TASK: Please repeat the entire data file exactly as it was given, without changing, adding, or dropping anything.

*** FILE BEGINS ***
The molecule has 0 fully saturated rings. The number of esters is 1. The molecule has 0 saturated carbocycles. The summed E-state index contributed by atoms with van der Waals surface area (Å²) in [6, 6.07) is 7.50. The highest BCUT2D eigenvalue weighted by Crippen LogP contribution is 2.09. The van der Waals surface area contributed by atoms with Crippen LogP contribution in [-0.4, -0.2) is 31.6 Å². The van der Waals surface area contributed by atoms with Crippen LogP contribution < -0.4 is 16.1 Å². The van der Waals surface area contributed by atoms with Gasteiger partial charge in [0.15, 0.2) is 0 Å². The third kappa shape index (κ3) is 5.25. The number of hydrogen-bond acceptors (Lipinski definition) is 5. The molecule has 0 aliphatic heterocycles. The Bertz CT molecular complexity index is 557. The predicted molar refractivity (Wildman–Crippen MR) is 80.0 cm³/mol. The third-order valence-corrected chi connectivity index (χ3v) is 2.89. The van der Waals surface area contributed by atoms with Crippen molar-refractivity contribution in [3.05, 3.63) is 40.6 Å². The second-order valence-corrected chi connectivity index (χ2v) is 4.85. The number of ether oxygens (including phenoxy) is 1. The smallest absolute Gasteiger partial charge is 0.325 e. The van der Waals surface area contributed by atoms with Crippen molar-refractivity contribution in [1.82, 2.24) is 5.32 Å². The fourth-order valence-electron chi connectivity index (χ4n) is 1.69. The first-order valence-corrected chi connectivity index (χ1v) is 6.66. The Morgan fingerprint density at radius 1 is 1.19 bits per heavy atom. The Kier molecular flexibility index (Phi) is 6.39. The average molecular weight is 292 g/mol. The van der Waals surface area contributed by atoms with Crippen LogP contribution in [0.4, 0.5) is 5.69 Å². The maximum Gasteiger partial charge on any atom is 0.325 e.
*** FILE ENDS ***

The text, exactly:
The molecule has 0 fully saturated rings. The number of esters is 1. The molecule has 0 saturated carbocycles. The summed E-state index contributed by atoms with van der Waals surface area (Å²) in [6, 6.07) is 7.50. The highest BCUT2D eigenvalue weighted by Crippen LogP contribution is 2.09. The van der Waals surface area contributed by atoms with Crippen LogP contribution in [-0.4, -0.2) is 31.6 Å². The van der Waals surface area contributed by atoms with Crippen LogP contribution < -0.4 is 16.1 Å². The van der Waals surface area contributed by atoms with Gasteiger partial charge in [0.15, 0.2) is 0 Å². The third kappa shape index (κ3) is 5.25. The number of hydrogen-bond acceptors (Lipinski definition) is 5. The molecule has 0 aliphatic heterocycles. The Bertz CT molecular complexity index is 557. The predicted molar refractivity (Wildman–Crippen MR) is 80.0 cm³/mol. The third-order valence-corrected chi connectivity index (χ3v) is 2.89. The van der Waals surface area contributed by atoms with Crippen molar-refractivity contribution in [3.05, 3.63) is 40.6 Å². The second-order valence-corrected chi connectivity index (χ2v) is 4.85. The number of ether oxygens (including phenoxy) is 1. The smallest absolute Gasteiger partial charge is 0.325 e. The van der Waals surface area contributed by atoms with Crippen molar-refractivity contribution in [1.82, 2.24) is 5.32 Å². The fourth-order valence-electron chi connectivity index (χ4n) is 1.69. The first-order valence-corrected chi connectivity index (χ1v) is 6.66. The Morgan fingerprint density at radius 1 is 1.19 bits per heavy atom. The Kier molecular flexibility index (Phi) is 6.39. The average molecular weight is 292 g/mol. The van der Waals surface area contributed by atoms with Crippen LogP contribution in [0.4, 0.5) is 5.69 Å². The maximum Gasteiger partial charge on any atom is 0.325 e.